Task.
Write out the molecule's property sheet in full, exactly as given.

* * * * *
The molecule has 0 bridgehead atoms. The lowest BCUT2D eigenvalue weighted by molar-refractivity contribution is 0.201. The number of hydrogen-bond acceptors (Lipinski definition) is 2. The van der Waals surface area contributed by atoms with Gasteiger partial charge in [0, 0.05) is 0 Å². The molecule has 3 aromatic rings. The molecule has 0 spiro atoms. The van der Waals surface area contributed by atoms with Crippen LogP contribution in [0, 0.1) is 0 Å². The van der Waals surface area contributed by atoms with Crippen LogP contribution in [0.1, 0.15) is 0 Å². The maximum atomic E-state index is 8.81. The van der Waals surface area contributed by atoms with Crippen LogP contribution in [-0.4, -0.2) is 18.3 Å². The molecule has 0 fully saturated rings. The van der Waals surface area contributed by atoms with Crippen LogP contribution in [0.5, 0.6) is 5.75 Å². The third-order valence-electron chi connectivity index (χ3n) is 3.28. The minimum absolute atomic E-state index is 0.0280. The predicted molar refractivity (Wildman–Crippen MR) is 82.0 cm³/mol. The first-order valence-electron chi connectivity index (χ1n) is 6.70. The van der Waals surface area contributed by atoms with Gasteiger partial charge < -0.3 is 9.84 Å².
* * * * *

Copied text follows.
The molecule has 0 bridgehead atoms. The lowest BCUT2D eigenvalue weighted by molar-refractivity contribution is 0.201. The number of hydrogen-bond acceptors (Lipinski definition) is 2. The van der Waals surface area contributed by atoms with Gasteiger partial charge in [0, 0.05) is 0 Å². The molecule has 3 aromatic rings. The molecule has 0 spiro atoms. The van der Waals surface area contributed by atoms with Crippen LogP contribution in [0, 0.1) is 0 Å². The van der Waals surface area contributed by atoms with Crippen LogP contribution in [0.1, 0.15) is 0 Å². The maximum atomic E-state index is 8.81. The van der Waals surface area contributed by atoms with Crippen LogP contribution in [-0.4, -0.2) is 18.3 Å². The molecule has 0 fully saturated rings. The van der Waals surface area contributed by atoms with Crippen LogP contribution in [0.5, 0.6) is 5.75 Å². The third-order valence-electron chi connectivity index (χ3n) is 3.28. The minimum absolute atomic E-state index is 0.0280. The predicted molar refractivity (Wildman–Crippen MR) is 82.0 cm³/mol. The first-order valence-electron chi connectivity index (χ1n) is 6.70. The van der Waals surface area contributed by atoms with Gasteiger partial charge < -0.3 is 9.84 Å².